NOAA Teacher at Sea
Mary Anne Pella-Donnelly
Onboard NOAA Ship David Jordan Starr
September 8-22, 2008
Mission: Leatherback Use of Temperate Habitats (LUTH) Survey
Geographical Area: Pacific Ocean –San Francisco to San Diego
Date: September 11, 2008
Weather Data from the Bridge
Latitude: 3647.6130 W Longitude: 12353.1622 N
Wind Direction: 56 (compass reading) NE
Wind Speed: 25.7 knots
Surface Temperature: 15.295
Science and Technology Log
One important piece of equipment on many NOAA research ships is the CTD (Conductivity and Temperature with Depth). This eight chambered water collection device is attached to electronic sensors. When the CTD is deployed below the ocean’s surface, it is dropped carefully to a predetermined depth; today’s was 500 m. All water collection chambers are open for water to flow through. After the oceanographer in charge of deployment examines a computer readout of the CTD after it has been lowered to its’ maximum depth, it is decided at which depths water samples will be collected as the CTD is brought back up.At these intervals, water sample collectors (Niskin bottles) are closed and water collected. Up to eight samples are collected as it rises to the surface.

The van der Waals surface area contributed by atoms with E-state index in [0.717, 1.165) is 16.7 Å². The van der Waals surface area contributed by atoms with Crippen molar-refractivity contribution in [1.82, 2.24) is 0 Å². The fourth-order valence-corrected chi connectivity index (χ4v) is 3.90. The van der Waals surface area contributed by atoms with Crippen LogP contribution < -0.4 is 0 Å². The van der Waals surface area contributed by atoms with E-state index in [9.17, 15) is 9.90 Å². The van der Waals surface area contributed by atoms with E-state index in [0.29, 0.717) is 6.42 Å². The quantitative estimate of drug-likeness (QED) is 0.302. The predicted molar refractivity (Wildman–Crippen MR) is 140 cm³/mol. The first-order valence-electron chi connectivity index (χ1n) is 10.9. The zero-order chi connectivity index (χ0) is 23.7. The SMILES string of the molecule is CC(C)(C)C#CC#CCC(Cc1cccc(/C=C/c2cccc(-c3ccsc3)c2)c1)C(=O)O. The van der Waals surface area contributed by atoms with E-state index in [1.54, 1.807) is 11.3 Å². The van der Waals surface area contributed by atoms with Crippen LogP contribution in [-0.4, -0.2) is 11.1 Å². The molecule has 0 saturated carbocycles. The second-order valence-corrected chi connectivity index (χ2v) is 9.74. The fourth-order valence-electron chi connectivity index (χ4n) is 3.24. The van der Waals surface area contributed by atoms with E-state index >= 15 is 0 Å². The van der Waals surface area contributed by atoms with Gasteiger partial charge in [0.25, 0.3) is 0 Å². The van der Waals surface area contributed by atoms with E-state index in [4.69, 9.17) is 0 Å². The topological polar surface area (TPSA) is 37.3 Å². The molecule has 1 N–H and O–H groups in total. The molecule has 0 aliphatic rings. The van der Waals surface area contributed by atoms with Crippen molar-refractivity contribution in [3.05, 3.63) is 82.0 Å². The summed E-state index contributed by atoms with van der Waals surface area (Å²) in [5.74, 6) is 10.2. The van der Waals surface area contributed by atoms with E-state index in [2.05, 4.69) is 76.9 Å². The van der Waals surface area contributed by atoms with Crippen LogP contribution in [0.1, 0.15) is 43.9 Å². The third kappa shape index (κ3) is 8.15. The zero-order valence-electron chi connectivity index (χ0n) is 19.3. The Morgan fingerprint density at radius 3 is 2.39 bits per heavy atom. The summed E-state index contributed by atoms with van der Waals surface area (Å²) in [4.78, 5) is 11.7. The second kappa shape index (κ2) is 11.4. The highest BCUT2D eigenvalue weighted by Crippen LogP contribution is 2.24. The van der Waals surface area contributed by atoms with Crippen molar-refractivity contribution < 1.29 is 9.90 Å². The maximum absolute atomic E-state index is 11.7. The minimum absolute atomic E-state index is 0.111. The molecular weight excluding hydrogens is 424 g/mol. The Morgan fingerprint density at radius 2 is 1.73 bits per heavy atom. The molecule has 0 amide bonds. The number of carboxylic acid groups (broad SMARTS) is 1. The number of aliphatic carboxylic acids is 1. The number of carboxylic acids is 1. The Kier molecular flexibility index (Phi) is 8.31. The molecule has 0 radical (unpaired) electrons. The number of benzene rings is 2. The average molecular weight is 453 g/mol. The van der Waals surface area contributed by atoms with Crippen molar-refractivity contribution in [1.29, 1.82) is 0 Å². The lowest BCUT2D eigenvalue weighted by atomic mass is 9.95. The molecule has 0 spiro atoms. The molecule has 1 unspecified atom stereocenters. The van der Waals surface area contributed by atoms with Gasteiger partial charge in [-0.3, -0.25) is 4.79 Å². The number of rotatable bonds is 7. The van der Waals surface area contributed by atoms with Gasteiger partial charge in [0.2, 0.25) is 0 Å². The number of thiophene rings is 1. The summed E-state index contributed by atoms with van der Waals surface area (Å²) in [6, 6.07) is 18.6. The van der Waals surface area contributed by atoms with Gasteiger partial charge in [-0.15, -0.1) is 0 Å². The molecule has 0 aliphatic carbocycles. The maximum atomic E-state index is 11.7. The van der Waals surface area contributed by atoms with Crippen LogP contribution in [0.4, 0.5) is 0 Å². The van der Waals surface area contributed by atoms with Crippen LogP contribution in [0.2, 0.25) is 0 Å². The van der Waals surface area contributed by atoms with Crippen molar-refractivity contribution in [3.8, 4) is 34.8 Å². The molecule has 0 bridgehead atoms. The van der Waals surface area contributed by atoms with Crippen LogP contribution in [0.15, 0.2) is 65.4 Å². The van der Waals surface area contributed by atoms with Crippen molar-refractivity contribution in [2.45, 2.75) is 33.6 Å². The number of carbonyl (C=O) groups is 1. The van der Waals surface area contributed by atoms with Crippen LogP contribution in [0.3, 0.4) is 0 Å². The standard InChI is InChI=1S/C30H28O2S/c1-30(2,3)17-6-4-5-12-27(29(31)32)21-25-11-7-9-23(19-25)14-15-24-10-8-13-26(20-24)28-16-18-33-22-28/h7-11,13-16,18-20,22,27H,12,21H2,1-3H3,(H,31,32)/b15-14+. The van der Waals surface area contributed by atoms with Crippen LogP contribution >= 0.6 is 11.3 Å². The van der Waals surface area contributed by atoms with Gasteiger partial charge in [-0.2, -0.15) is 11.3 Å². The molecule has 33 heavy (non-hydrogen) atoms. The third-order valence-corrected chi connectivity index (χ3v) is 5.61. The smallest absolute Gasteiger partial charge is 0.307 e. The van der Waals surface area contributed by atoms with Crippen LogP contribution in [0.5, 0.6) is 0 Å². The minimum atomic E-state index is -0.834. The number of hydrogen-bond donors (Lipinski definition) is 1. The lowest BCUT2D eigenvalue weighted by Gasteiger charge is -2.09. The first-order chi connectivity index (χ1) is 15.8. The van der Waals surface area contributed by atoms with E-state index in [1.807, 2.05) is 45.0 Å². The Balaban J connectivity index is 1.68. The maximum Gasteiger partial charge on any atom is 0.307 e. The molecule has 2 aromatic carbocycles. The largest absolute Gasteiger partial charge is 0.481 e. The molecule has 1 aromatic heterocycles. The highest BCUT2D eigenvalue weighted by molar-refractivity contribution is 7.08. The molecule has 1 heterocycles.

After the CTD has been secured on deck, each sample is carefully extracted into collection bottles. Each water sample is filtered through a vacuum system in order to extract chlorophyll from that water sample. The extracted chlorophyll is later run through a fluorometer, which calculates the volume of chlorophyll a and chlorophyll b which indicates the intensity of photosynthetic microorganisms in that layer. Lots of chlorophyll indicates a rich biological region, which may support many types of marine life. In addition, the CTD collects samples that will be analyzed for the amount of salts they contain in order to confirm the sensors values. Values that change to the left are decreasing. The reading on the top right shows how the temperature, in red, changes very quickly from the surface down to 500 m. The green indicates some chlorophyll until it drops significantly below 100 m, where light no longer penetrates well. Oxygen levels are in blue, also decreasing with depth.
Questions of the Day
- What is the importance of chlorophyll to marine mammals and amphibians?
- Why is an understanding of how pressure and depth below the ocean’s surface are related critical to marine sciences?